Technology is an immense and constantly evolving sector from which a new device seems to be launched every week, the advance in the development of mobile computer devises have allowed us the flexibility to be able to work almost anywhere. Modern day employment has harnessed these powerful facilities, loading expectations on employees who now have the ability to work almost anywhere. The traditional office environment, whilst still a prominent feature of most well established businesses is being significantly supplemented by a flexible mobile workforce.
Laptops, tablets, ipads, kindles and smartphones are the mobile devices of choice at the moment and are quite literally being used everywhere. Around our homes (kitchen table, lounge areas, on the bed )in coffee shops, in bars and restaurants, on trains, in cars, reception areas ,library’s, airports, on the beach are just a few of the areas that have become our modern day extended office. For smartphones – you can just about name anywhere!
Common conditions associated with Laptop use.
The rapid spread of mobile technology and the extensive use of laptop computers, ran ahead of scientific research into the health and safety aspects of their use. A recent study from Curtin University in Australia found that 60% of laptop users reported musculoskeletal discomfort.
Commonly reported musculoskeletal symptoms associated with the laptop and portable computer are visual discomfort, neck pain, upper back pain, shoulder discomfort, arm strains and pains. The type of musculoskeletal injuries that cause these symptoms are often linked to damage to the muscles, ligaments tendons and nerves due to strenuous activity. Most of us wouldn’t consider working on a computer as ‘strenuous activity’, but if you spend hours in a position that strains your body, the activity becomes strenuous. For example peering down at a laptop screen balanced on your lap, or flexing your next upwards to view a screen whilst lying on a bed.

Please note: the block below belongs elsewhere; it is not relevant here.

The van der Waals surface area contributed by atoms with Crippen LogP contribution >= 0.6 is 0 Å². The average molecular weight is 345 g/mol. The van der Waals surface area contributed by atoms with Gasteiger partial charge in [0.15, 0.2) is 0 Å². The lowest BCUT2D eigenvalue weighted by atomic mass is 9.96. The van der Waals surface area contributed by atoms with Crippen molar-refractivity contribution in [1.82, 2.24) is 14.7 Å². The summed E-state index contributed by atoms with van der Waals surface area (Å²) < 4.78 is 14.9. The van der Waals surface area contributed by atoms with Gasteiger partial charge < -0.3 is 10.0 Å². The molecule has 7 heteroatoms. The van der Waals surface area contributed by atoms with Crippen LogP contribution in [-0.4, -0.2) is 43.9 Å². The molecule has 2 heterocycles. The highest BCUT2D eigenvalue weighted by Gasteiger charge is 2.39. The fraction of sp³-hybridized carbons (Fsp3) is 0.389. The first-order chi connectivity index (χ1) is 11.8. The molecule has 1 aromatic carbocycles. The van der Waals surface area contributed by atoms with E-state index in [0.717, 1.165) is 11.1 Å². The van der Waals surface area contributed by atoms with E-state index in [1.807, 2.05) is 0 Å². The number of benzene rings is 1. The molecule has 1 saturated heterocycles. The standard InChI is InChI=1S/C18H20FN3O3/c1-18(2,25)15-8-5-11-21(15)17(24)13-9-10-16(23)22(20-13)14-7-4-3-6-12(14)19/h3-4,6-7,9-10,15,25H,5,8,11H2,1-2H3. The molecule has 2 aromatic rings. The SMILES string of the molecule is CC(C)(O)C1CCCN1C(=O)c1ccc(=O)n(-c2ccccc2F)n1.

The problem with Laptops
Why are laptops a risk to musculoskeletal injury?
Cornell University Ergonomics Department summarised the problem “The reason is simple – with a fixed design, if the keyboard is in an optimal position for the user, the screen isn’t and if the screen is optimal the keyboard isn’t…” These devises were created with mobility in mind. However many of the design features that make them good have also introduced a whole host of health issues.
8 Health Tips for Laptop Users!
Osteopaths For Industry (OFI) are increasingly being asked about the safest way to work with laptops and tablets. Here’s an easy to follow list of ‘healthy tips’ for laptop users:
- Always try and reduce the stress on your body by maintaining a neutral computing postures (ears, shoulders and hips in alignment)
- Always try to use a full size keyboard and mouse whenever possible.
- Try and work with the top of the laptop screen level with your eyes wherever possible.
- Rest your eyes by having a ‘mini-break’ from working at your screen every 20 minutes. Remember the ‘20-20-20 guideline’- Every 20 minutes, look at an object 20 feet or more away for 20 seconds.
- Don’t sit too close to your screen -viewing distance should be about an arm’s length away.
- Position your keyboard at elbow height, and keep your wrists in a neutral positing (straight, not flexed or extended) while keying.
- If you are sitting – your hips should be slightly higher than your knees.
- Make sure your screen is kept smear free.
In conclusion, whilst giving us all the flexibility of mobility the design and use of laptop computers has led to an increase in visual and musculoskeletal disorders compared with desktop computers. Being aware of these risks is your first step to avoiding the many debilitating conditions that can result from their use. It only takes a little forethought to get organised and put into practice some of the basic guidelines outlined and making them a habit – so get going and stay healthy!